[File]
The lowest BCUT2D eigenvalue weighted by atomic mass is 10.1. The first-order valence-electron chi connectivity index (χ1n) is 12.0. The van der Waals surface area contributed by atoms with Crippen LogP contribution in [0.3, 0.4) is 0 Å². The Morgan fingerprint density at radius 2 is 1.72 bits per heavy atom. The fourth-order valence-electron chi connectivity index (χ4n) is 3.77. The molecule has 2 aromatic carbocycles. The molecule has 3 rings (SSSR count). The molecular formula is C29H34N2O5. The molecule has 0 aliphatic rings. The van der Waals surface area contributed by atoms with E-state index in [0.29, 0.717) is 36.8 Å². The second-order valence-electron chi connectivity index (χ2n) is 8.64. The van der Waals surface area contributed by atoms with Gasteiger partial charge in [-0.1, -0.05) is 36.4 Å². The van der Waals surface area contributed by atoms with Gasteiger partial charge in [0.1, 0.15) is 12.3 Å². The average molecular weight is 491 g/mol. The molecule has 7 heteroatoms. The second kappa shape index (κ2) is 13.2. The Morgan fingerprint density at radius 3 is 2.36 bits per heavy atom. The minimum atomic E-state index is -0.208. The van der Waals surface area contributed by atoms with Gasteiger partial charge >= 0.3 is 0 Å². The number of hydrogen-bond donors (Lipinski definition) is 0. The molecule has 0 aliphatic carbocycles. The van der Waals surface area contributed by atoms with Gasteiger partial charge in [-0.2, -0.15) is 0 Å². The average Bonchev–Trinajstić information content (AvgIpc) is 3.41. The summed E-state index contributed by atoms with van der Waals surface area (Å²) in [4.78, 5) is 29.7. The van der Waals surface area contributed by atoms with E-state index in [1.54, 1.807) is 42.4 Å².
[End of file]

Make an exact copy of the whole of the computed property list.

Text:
The lowest BCUT2D eigenvalue weighted by atomic mass is 10.1. The first-order valence-electron chi connectivity index (χ1n) is 12.0. The van der Waals surface area contributed by atoms with Crippen LogP contribution in [0.3, 0.4) is 0 Å². The Morgan fingerprint density at radius 2 is 1.72 bits per heavy atom. The fourth-order valence-electron chi connectivity index (χ4n) is 3.77. The molecule has 2 aromatic carbocycles. The molecule has 3 rings (SSSR count). The molecular formula is C29H34N2O5. The molecule has 0 aliphatic rings. The van der Waals surface area contributed by atoms with E-state index in [0.29, 0.717) is 36.8 Å². The second-order valence-electron chi connectivity index (χ2n) is 8.64. The van der Waals surface area contributed by atoms with Gasteiger partial charge in [-0.1, -0.05) is 36.4 Å². The van der Waals surface area contributed by atoms with Gasteiger partial charge in [0.1, 0.15) is 12.3 Å². The average molecular weight is 491 g/mol. The molecule has 7 heteroatoms. The second kappa shape index (κ2) is 13.2. The Morgan fingerprint density at radius 3 is 2.36 bits per heavy atom. The minimum atomic E-state index is -0.208. The van der Waals surface area contributed by atoms with Gasteiger partial charge >= 0.3 is 0 Å². The number of hydrogen-bond donors (Lipinski definition) is 0. The molecule has 0 aliphatic carbocycles. The van der Waals surface area contributed by atoms with Gasteiger partial charge in [-0.2, -0.15) is 0 Å². The average Bonchev–Trinajstić information content (AvgIpc) is 3.41. The summed E-state index contributed by atoms with van der Waals surface area (Å²) in [4.78, 5) is 29.7. The van der Waals surface area contributed by atoms with E-state index in [1.54, 1.807) is 42.4 Å².